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07/10/06 10:25 PM ET

Dye puts on good show in first round

Hits seven homers, just misses second round

PITTSBURGH -- Give Jermaine Dye something real, say a World Series or the ninth inning of a key contest, and watch him go deep. He's not bad in a staged contest, either.

Dye launched seven home runs in the first round of the CENTURY 21 Home Run Derby on Monday night at PNC Park. He was in good shape to advance to the second round, but the last of the eight participants, the Phillies' Ryan Howard, parked eight to edge Dye.

On Sunday, Dye hit a ninth-inning, two-out homer off the Red Sox's Jonathan Paplebon, to send the game into extra innings and wound up stretching to catch the final out of the 19th inning of the White Sox 6-5 victory. It was his 25th homer of this season.

Last year, Dye hit a home run and batted .438 to earn Most Valuable Player honors as the White Sox swept the Astros in the World Series.

None of those pressure situations prepared him for Monday, however.

"It doesn't get any more pressure than that," said Dye, who concentrated on hitting to the deepest part of the park, center field, just to avoid bad swing habits. "It's a lot easier to play a game than to do that."

Teammate A.J. Pierzynski, also representing the White Sox at the All-Star Game, joked that Dye played so much on Sunday that he couldn't hit any more homers than he did.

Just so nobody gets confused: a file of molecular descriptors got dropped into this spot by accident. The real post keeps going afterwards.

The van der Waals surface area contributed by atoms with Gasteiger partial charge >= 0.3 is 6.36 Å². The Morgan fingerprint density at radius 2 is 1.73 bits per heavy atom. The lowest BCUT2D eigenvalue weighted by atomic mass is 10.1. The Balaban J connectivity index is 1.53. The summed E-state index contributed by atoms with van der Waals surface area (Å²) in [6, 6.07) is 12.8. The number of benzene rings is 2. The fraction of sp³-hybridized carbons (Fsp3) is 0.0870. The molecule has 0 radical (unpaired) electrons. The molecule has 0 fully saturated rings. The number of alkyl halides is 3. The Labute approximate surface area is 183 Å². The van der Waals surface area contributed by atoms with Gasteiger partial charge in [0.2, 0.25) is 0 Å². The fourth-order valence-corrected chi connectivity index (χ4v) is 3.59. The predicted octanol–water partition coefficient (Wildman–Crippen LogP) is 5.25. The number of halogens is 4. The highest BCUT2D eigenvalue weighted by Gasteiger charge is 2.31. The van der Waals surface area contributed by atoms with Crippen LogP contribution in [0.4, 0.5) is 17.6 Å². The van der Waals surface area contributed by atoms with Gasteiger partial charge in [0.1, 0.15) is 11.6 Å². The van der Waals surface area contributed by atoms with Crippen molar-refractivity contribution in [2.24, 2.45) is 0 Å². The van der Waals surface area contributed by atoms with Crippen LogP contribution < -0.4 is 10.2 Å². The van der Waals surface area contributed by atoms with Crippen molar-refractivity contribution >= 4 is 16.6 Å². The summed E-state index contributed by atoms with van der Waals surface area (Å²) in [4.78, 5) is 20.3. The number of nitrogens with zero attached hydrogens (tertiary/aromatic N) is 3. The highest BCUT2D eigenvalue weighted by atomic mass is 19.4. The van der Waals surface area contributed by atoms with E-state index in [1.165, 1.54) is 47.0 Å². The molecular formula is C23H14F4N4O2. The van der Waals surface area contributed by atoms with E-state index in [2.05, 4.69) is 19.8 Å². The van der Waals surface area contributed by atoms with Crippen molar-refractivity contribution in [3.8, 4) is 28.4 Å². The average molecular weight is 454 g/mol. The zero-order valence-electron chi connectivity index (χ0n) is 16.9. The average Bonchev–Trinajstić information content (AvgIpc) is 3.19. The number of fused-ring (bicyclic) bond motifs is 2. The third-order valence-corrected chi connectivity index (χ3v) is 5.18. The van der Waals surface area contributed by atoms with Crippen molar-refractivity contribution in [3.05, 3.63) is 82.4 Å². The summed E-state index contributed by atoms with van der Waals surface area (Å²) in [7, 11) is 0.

"A.J. was saying, 'I told you that you are not going to make it -- you are too tired from the 19-inning game,' " Dye said. "Everybody had fun. Everybody joked around."

The Marlins' Miguel Cabrera was the first to put up a big total, when he blasted nine. The Mets' David Wright hit 16 before Dye stepped up with his power display. However, following Dye, the Red Sox's David Ortiz showed his strength by sending 10 over the wall.

It appeared Dye was a shoo-in for Round 2 when Howard didn't homer on any of his first four swings and had four homers with one "out" to go. An "out" is a swing that's not a homer, and each contestant was limited to 10 of those. Howard hit three in a row to tie Dye, then passed him with his eighth homer on his 17th swing.

Dye's pre-contest statement that left-handed hitters had an advantage turned prophetic. Howard surpassed him on a shot that barely cleared the right-field wall.

"I thought I had a good shot," Dye said. "With that short porch, he hit that last one that was barely over. In a normal ballpark, it might not have gone out. But this ballpark is good for left-hander.

"I wish I would have known what I actually had to shoot for. If I would have looked at the scoreboard before I got in the box, I would have realized that I would be OK if I at least got to nine. It was a good time, and it's something I'm never going to forget."

In addition to Dye, the Orioles' Miguel Tejada (three homers), the Astros' Lance Berkman (three) and the Blue Jays' Troy Glaus (one) did not advance to the second round.

The real reason Dye is here is to play in his second All-Star Game. He went 1-for-2 and scored a run while representing the Royals in the 2000 Midsummer Classic.

"It's going to be fun," Dye said. "It's going to be in an environment we're used to being in. I can't wait for it."

Thomas Harding is a reporter for MLB.com. Scott Merkin, a reporter for MLB.com, contributed to this report. This story was not subject to the approval of Major League Baseball or its clubs.